The HMRC concession that not a lot of people know about

As Michael Caine famously said, “Not a lot of people know that.”  As it turns out, he didn’t say that at all – comedian Peter Sellers actually coined the phrase.

With regard to this interesting tax concession, what a lot of people don’t know is that if you are penalised for registering late for VAT, you could benefit from an undocumented VAT concession which may reduce your penalty.

For example, you may be aiming to stay below the VAT threshold, but your business suddenly grows so successfully that you cross it. If you don’t register for VAT right away, HMRC’s team will very quickly slap with you with a penalty.

What could happen?

In a recent case study published by AccountingWeb, this happened to the owner of a guest house. He exceeded the threshold on 31st May (not this year), so should have registered for VAT on 1st July. He didn’t register in time so received a nasty penalty: an assessment for almost £10,000 plus a late registration penalty of roughly £2,000 (20% of the tax due).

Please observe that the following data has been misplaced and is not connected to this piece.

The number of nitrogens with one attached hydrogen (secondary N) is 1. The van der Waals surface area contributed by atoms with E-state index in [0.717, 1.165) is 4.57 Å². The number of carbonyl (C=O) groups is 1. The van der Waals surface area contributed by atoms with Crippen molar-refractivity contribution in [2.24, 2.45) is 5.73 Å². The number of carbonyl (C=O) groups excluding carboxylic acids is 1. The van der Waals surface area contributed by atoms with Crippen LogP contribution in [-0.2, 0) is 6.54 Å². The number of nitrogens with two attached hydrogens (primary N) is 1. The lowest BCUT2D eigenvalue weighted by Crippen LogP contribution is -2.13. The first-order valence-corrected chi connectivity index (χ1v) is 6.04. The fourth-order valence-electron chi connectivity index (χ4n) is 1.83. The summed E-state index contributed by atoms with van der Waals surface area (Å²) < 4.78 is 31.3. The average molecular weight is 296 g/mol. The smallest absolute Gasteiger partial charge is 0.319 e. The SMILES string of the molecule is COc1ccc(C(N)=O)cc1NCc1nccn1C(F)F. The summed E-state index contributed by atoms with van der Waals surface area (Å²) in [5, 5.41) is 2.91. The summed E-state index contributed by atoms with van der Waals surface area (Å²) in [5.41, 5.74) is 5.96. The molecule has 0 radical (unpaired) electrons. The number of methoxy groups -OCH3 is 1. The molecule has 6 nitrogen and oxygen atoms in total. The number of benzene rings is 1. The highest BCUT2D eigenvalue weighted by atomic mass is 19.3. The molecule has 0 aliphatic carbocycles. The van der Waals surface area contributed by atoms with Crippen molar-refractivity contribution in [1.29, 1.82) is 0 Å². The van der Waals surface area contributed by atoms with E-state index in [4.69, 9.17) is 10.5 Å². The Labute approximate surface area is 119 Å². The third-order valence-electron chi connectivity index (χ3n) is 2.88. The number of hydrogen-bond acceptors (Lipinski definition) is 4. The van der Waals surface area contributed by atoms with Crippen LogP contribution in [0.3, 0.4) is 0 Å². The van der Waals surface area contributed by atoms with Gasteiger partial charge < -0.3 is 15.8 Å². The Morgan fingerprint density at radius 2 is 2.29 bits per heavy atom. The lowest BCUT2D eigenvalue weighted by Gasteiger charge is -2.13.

However, it could have been much worse. When working out the fine, HMRC applied the “liable not liable concession” which reduced  the guest house’s actual period of VAT registration to begin in the July rather than the 31st May.

When does the liable not liable concession kick in?

This concession is relevant when a business has failed to register on time, but HMRC can see that the business has a fluctuating turnover, meaning that the total ‘taxable sales’ could fall below the threshold on a future date. This happened to the guest house at the end of November in the following year – possibly because fewer people were going on holiday at that time, so the period of VAT registration was cut short to end on this date rather than continuing through to the following year.

This concession is set out in HMRC’s Registration manual but, strangely, the text is not available for anyone to read. Instead it says: “This content has been withheld because of exemption in the Freedom of Information Act 2000.” Therefore not a lot of people know about it! So if you’re running a business that is around the threshold level, it’s worth bearing this concession in mind.

Monitor your turnover

If your business is not registered for VAT, you must carefully record your turnover on a rolling 12 months to avoid crossing the limit by mistake and failing to notify HMRC.

It’s often hard to keep track of this when you’re focused on running your business, which is why we’re happy to take it on board for you: our specialist team at Accounting2You can look after your books while you concentrate on looking after your business.